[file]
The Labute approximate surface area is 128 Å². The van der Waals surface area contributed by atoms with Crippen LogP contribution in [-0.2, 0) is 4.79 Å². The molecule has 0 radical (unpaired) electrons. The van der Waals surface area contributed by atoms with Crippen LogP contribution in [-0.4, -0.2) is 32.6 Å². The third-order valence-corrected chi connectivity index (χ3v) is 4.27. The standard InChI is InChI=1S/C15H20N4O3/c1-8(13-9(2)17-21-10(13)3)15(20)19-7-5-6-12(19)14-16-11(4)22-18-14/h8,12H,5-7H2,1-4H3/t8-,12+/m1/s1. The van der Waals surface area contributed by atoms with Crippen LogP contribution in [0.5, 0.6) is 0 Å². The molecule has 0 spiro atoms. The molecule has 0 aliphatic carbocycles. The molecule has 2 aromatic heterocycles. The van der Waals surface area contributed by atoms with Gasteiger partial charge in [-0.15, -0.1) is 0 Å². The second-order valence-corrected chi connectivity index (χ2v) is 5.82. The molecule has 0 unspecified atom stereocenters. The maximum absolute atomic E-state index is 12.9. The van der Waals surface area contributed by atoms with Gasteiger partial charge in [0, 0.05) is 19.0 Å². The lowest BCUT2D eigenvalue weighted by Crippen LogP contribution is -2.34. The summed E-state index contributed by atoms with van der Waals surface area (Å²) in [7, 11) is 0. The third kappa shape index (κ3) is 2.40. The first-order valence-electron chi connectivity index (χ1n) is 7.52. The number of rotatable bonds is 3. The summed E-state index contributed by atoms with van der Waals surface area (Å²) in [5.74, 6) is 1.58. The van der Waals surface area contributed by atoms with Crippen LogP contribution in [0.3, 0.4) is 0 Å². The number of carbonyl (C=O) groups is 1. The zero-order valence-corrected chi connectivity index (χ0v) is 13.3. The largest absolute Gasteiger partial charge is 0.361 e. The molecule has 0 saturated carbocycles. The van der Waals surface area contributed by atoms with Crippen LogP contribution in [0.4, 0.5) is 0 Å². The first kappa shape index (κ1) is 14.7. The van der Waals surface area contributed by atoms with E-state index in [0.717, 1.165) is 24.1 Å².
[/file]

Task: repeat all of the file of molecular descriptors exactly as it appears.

The Labute approximate surface area is 128 Å². The van der Waals surface area contributed by atoms with Crippen LogP contribution in [-0.2, 0) is 4.79 Å². The molecule has 0 radical (unpaired) electrons. The van der Waals surface area contributed by atoms with Crippen LogP contribution in [-0.4, -0.2) is 32.6 Å². The third-order valence-corrected chi connectivity index (χ3v) is 4.27. The standard InChI is InChI=1S/C15H20N4O3/c1-8(13-9(2)17-21-10(13)3)15(20)19-7-5-6-12(19)14-16-11(4)22-18-14/h8,12H,5-7H2,1-4H3/t8-,12+/m1/s1. The van der Waals surface area contributed by atoms with Crippen LogP contribution in [0.5, 0.6) is 0 Å². The molecule has 0 spiro atoms. The molecule has 0 aliphatic carbocycles. The molecule has 2 aromatic heterocycles. The van der Waals surface area contributed by atoms with Gasteiger partial charge in [-0.15, -0.1) is 0 Å². The second-order valence-corrected chi connectivity index (χ2v) is 5.82. The molecule has 0 unspecified atom stereocenters. The maximum absolute atomic E-state index is 12.9. The van der Waals surface area contributed by atoms with Gasteiger partial charge in [0, 0.05) is 19.0 Å². The lowest BCUT2D eigenvalue weighted by Crippen LogP contribution is -2.34. The summed E-state index contributed by atoms with van der Waals surface area (Å²) in [7, 11) is 0. The third kappa shape index (κ3) is 2.40. The first-order valence-electron chi connectivity index (χ1n) is 7.52. The number of rotatable bonds is 3. The summed E-state index contributed by atoms with van der Waals surface area (Å²) in [5.74, 6) is 1.58. The van der Waals surface area contributed by atoms with Crippen LogP contribution in [0.3, 0.4) is 0 Å². The number of carbonyl (C=O) groups is 1. The zero-order valence-corrected chi connectivity index (χ0v) is 13.3. The largest absolute Gasteiger partial charge is 0.361 e. The molecule has 0 saturated carbocycles. The van der Waals surface area contributed by atoms with Crippen LogP contribution in [0.4, 0.5) is 0 Å². The first kappa shape index (κ1) is 14.7. The van der Waals surface area contributed by atoms with E-state index in [0.717, 1.165) is 24.1 Å².